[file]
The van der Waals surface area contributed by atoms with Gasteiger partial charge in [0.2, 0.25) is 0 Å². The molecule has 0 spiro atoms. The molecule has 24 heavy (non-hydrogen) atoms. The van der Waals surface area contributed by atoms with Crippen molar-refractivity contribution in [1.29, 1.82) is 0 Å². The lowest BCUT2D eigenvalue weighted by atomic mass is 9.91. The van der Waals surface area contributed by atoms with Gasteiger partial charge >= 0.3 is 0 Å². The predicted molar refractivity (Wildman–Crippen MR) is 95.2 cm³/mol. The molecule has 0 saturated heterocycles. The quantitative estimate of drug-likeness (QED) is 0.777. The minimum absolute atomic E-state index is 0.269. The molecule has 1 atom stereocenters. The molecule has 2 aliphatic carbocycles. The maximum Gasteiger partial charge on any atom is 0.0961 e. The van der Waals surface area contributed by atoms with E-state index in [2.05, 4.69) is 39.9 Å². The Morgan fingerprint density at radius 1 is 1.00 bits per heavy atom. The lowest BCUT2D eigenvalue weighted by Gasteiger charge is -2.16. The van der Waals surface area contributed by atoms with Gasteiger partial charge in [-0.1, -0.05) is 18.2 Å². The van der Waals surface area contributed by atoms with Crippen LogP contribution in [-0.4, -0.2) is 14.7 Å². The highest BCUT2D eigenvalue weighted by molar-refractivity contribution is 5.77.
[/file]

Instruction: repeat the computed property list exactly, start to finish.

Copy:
The van der Waals surface area contributed by atoms with Gasteiger partial charge in [0.2, 0.25) is 0 Å². The molecule has 0 spiro atoms. The molecule has 24 heavy (non-hydrogen) atoms. The van der Waals surface area contributed by atoms with Crippen molar-refractivity contribution in [1.29, 1.82) is 0 Å². The lowest BCUT2D eigenvalue weighted by atomic mass is 9.91. The van der Waals surface area contributed by atoms with Gasteiger partial charge >= 0.3 is 0 Å². The predicted molar refractivity (Wildman–Crippen MR) is 95.2 cm³/mol. The molecule has 0 saturated heterocycles. The quantitative estimate of drug-likeness (QED) is 0.777. The minimum absolute atomic E-state index is 0.269. The molecule has 1 atom stereocenters. The molecule has 2 aliphatic carbocycles. The maximum Gasteiger partial charge on any atom is 0.0961 e. The van der Waals surface area contributed by atoms with E-state index in [2.05, 4.69) is 39.9 Å². The Morgan fingerprint density at radius 1 is 1.00 bits per heavy atom. The lowest BCUT2D eigenvalue weighted by Gasteiger charge is -2.16. The van der Waals surface area contributed by atoms with Gasteiger partial charge in [-0.1, -0.05) is 18.2 Å². The van der Waals surface area contributed by atoms with Crippen LogP contribution in [-0.4, -0.2) is 14.7 Å². The highest BCUT2D eigenvalue weighted by molar-refractivity contribution is 5.77.